The Evergreen

Welcome to The Evergreen List!
You can find useful links and articles to each category here that stay relevant for a longer time.
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News #

  • CSS Function Syntaxes (color and otherwise) - Tab Completion

    There’s a big change coming up for how we write colors in CSS. Tab Atkins recently changed the color functions syntax in the CSS specification. So in future, we will write rgb(0 255 0 / 50%) instead of rgba(0, 255, 0, 50%). This might sound awkward after years of doing it differently, but the reason for it are the new color functions available in CSS Colors Level 4, including color(). You can read more about this in Tab’s blog post, but for now be assured that the old syntax is likely to be supported forever in our browsers thanks to legacy support.

  • Introducing FlyWeb

    FlyWeb is a new experimental Web API that allows web pages to host local web servers for exposing content and services to nearby browsers. It also adds the ability to discover and connect to nearby local web servers to the web browser itself. This might be a bit hard to grasp now, but imagine this in combination with a decentralized service picking the nearest edge server via FlyWeb. You wouldn’t need any complex external CDN solutions that choose the “nearest” edge server via geolocation resolution or similar unreliable technologies anymore. Another use case could be an “off-grid on-the-fly network” with devices that use FlyWeb together with Bluetooth and WiFi chips to find other devices in the vicinity and hereby introduce a whole new area of network reliability. As FlyWeb is a technology experimentally developed by Mozilla, you need to have Firefox Nightly installed to test this out.

  • Introducing Visual Studio Live Share

    Microsoft announced Visual Studio Live Share which enables developers using Visual Studio or Visual Studio Code to collaborate in real-time. An amazing thing that Atom just introduced similarly to their editor with Atom Teletype — opening great new ways to collaborate and pair-program in a team.

  • Official Google Webmaster Central Blog: Using page speed in mobile search ranking

    This week also brings us news from Google’s web search team: Starting July 2018, the well known Pagespeed tool will become a ranking factor for mobile searches. This marks a point in history as it basically means that finally a lot more webstandards and best practices are enforced by this change and leads to better web performance and better adoption of web standards and also accessibility features.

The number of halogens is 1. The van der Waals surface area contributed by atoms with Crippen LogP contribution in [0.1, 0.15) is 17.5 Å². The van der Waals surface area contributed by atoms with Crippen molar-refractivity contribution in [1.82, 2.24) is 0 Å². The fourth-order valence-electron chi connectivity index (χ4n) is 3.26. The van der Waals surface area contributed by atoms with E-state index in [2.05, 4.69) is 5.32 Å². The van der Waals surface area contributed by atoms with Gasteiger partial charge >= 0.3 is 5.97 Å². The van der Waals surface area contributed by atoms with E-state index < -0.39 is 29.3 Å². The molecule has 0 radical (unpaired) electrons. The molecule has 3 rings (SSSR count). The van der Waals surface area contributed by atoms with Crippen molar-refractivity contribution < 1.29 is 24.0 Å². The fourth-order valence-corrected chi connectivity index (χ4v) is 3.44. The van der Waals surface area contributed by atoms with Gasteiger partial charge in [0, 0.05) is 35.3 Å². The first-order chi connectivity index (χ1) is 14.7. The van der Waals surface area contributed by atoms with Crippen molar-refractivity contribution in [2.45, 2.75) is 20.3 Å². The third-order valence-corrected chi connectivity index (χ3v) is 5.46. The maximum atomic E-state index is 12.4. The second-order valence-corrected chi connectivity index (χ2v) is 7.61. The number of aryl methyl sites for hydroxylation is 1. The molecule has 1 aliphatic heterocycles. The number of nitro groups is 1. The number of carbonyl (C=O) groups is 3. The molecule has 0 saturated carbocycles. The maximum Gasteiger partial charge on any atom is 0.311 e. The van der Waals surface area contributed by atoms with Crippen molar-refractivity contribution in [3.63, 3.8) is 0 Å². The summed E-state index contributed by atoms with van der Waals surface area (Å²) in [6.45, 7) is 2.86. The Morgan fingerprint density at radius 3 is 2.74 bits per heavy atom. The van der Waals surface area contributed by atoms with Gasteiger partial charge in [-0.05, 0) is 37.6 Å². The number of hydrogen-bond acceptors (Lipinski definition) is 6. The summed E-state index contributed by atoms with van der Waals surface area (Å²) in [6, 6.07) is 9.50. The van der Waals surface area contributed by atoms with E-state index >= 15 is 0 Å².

• Secure Contexts Everywhere | Mozilla Security Blog

    The announcement with the highest impact (probably this year) comes from Mozilla: Starting immediately, Firefox will require HTTPS for all new features built into the browser from now on. So this means not only privacy or security relevant information such as Geolocation API require HTTPS to work but for example the next CSS property or a new JavaScript feature will only be usable if a site is served via HTTPS. Google Chrome made a similar announcement last year, but the team hasn’t clarified when they will do this. The impact, as you can imagine is quite big, and while it might lead to an even faster adoption of HTTPS, there’s also a risk that new features are not adopted by developers as fast anymore. As an effect of this change, we might temporarily see even more “optimized for Chrome” messages on websites until this browser follows the same strategy. One thing at least is for sure: This week marks a quite important point in the history of the web — no matter what the feedback will be, it’ll definitely be interesting and change the way we build all our websites.

  • Google Online Security Blog: A secure web is here to stay

    The big news from browser vendors don’t stop coming in: Google Chrome now announced that starting in Chrome 68 (to be releaded in July 2018) the browser will mark non-secure sites (HTTP) as “not secure”, marking the end of non-HTTPS websites. I just imagine all the clients with their small business sites and portfolios desperate about this change. It’s great to see the shift to a more secure web but sometimes I feel like those who decide don’t think enough about the impact of small entities using the Internet as well.

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